Finance Board’s Budget: Mill Rate Would Go Up 2.5%, to $15.73

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The Board of Finance passed a $141,399,008 budget that would raise Darien taxes 2.48 percent to a new mill rate of $15.73 (per $1,000 of assessed value).

All votes at the board’s Thursday night meeting were unanimous, 5-0. The budget figures approved by the board are by no means final — the Representative Town Meeting will have the last word on the budget and taxes for the 2016-2017 fiscal year, which starts July 1.

The 2016-2017 education budget, set by the Board of Education and also up for RTM approval, is $93,847,816, a 3.44 percent increase from the budget approved for this fiscal year.

budget figures Bd of Finance approves 4-7-16

This table reflects (second column of figures) what the board approved for the next fiscal year. “Reduced cafeteria” refers to the Board of Education deciding to hold off on budgeting a project to expand the high school cafeteria. Note 1, in the far lefthand column, states: “Approved FY2016 Budget is restated to reflect FY2017 movement of paving expenditures from town operating to town capital.” In other words, paving projects will be paid for with a bond rather than immediately from taxes, and for a better year-to-year comparison, the change was shown for FY2016.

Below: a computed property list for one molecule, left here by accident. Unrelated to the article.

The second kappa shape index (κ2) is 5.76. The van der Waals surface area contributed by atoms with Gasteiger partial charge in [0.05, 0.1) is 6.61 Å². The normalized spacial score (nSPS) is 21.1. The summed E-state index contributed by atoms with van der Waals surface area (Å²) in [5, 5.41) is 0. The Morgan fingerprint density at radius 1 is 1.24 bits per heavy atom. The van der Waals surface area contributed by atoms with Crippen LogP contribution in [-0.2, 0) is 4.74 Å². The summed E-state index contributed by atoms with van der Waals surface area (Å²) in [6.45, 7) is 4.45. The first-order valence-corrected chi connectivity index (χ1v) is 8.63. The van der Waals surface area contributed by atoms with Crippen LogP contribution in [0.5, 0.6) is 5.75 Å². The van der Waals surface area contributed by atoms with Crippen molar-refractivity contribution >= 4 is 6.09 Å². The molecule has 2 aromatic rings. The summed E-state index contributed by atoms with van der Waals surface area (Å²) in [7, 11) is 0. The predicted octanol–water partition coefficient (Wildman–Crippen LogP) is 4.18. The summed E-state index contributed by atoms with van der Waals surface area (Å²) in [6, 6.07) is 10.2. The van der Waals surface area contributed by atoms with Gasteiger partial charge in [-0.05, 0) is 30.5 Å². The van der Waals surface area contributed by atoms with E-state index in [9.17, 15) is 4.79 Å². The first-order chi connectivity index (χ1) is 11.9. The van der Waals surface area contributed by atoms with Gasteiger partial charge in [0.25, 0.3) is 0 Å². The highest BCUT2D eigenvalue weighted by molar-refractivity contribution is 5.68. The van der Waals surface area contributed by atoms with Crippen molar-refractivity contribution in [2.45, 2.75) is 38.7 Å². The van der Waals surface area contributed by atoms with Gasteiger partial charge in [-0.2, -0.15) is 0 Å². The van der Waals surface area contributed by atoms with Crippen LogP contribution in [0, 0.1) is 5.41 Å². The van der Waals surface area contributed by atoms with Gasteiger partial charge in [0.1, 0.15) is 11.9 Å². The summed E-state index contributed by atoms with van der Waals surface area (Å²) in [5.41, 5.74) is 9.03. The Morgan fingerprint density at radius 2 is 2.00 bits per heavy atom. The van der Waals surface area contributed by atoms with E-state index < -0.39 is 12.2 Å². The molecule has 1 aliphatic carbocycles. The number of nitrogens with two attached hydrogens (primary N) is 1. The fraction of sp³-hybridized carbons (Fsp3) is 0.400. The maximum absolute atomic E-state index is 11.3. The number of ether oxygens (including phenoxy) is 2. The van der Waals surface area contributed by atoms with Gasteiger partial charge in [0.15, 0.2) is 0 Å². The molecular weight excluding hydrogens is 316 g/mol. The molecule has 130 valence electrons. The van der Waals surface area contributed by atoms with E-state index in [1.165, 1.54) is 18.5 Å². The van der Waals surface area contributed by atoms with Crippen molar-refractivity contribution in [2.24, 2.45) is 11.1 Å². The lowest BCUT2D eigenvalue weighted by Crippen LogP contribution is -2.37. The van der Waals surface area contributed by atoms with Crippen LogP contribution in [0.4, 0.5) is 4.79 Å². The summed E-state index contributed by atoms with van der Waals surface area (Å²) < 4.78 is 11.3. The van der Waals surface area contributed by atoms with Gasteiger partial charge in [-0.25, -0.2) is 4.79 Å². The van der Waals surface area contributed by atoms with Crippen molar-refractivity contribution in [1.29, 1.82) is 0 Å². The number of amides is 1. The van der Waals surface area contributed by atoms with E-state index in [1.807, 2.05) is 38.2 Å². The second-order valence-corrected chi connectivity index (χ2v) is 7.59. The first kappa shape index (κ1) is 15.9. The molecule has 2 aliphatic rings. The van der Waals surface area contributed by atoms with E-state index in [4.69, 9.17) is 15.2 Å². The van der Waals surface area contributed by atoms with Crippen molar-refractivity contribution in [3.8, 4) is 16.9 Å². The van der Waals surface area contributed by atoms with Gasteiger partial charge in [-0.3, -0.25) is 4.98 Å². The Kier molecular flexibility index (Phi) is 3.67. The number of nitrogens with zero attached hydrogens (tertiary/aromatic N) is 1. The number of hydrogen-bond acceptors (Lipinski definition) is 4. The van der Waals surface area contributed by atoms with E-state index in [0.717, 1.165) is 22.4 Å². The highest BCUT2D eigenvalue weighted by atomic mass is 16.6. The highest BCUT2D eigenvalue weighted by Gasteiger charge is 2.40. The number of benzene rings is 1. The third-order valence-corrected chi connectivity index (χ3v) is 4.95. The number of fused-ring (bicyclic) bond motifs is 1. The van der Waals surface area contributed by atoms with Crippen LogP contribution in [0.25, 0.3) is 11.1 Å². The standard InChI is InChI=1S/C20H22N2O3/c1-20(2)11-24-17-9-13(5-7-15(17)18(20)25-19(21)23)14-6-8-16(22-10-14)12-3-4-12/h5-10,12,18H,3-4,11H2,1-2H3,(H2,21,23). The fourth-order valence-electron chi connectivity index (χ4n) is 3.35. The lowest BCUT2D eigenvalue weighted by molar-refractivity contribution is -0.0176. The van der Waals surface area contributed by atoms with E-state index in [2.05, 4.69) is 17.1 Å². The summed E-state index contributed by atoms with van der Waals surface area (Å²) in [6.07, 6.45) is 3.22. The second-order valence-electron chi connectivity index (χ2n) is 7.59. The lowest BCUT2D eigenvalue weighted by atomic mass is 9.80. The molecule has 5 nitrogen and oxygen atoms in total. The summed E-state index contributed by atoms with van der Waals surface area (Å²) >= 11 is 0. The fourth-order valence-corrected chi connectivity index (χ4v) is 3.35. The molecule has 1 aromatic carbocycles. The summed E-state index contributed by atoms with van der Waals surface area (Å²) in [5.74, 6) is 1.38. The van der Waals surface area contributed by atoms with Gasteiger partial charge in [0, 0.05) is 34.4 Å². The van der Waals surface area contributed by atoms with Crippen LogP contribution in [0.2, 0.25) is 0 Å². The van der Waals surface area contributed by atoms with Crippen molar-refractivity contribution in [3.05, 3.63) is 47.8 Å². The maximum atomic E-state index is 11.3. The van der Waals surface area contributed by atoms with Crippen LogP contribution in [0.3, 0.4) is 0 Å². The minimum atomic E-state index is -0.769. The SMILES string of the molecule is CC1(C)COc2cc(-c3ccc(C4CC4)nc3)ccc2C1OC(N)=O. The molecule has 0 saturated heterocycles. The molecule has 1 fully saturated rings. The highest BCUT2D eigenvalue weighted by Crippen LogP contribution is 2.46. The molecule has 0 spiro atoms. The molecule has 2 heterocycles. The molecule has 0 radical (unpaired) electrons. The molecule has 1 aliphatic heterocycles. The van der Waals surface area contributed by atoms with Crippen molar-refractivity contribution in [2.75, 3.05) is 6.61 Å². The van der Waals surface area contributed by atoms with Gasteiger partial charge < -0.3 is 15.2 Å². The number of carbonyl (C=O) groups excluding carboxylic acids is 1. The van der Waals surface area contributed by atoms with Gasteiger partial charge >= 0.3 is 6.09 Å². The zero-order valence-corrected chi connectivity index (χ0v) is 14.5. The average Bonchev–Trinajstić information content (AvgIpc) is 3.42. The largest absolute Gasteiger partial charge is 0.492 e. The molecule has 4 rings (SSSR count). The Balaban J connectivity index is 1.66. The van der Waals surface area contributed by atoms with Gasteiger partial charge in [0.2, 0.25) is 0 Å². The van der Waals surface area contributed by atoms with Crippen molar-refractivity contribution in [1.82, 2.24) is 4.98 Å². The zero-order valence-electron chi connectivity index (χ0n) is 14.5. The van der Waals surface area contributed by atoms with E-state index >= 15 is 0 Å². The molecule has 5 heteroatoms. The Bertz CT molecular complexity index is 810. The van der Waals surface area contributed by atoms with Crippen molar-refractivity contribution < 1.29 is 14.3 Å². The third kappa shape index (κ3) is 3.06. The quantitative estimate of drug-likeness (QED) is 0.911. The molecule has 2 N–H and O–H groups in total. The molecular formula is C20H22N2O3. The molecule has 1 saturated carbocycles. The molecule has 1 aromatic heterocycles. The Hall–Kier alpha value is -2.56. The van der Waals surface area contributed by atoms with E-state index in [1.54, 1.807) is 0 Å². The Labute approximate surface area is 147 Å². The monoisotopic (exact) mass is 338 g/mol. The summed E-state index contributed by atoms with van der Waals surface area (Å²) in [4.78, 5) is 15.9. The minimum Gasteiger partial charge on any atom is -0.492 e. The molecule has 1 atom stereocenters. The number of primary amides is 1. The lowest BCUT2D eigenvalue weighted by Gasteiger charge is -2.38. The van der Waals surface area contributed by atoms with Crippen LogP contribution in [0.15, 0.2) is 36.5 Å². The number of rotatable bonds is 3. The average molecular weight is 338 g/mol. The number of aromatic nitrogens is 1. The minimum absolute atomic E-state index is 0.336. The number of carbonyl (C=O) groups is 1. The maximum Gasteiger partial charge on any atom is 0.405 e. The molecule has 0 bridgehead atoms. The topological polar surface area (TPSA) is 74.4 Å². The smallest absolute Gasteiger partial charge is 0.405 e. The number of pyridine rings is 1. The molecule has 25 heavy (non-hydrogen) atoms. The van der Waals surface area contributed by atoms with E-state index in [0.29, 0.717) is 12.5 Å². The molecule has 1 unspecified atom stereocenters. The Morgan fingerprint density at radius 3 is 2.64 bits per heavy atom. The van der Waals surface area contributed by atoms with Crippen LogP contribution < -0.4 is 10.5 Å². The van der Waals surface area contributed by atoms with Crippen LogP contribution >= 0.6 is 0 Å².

The town operating budget (covering everything but education spending and not including debt service or capital projects) is $30,519,897 for next year’s budget, which is down 0.45 percent from the budget for this year.

Part of the reduction comes from lower pension and retiree health care costs, which were adjusted downward after some policy changes by the town pension board.

There was no disagreement on the board over any of the amounts approved. Board of Finance Chairman Jon Zagrodzky said he thought the board’s emphasis on sitting in on budget meetings of the Board of Selectmen and Board of Education and inviting RTM members to sit in on Board of Finance meetings was helpful in creating a sense of cooperation, and it made the process smoother than it might otherwise have been.

First Selectman Jayme Stevenson said after the meeting that she was pleased with the Board of Finance’s approved budget, part of which had been submitted by the Board of Selectmen. She said town officials were trying to balance concerns about taxes with levels of spending that met the town’s needs.

Editor’s note: This article originally was published at 10:32 p.m. on Thursday. The time stamp has been changed for layout purposes on the Home page.

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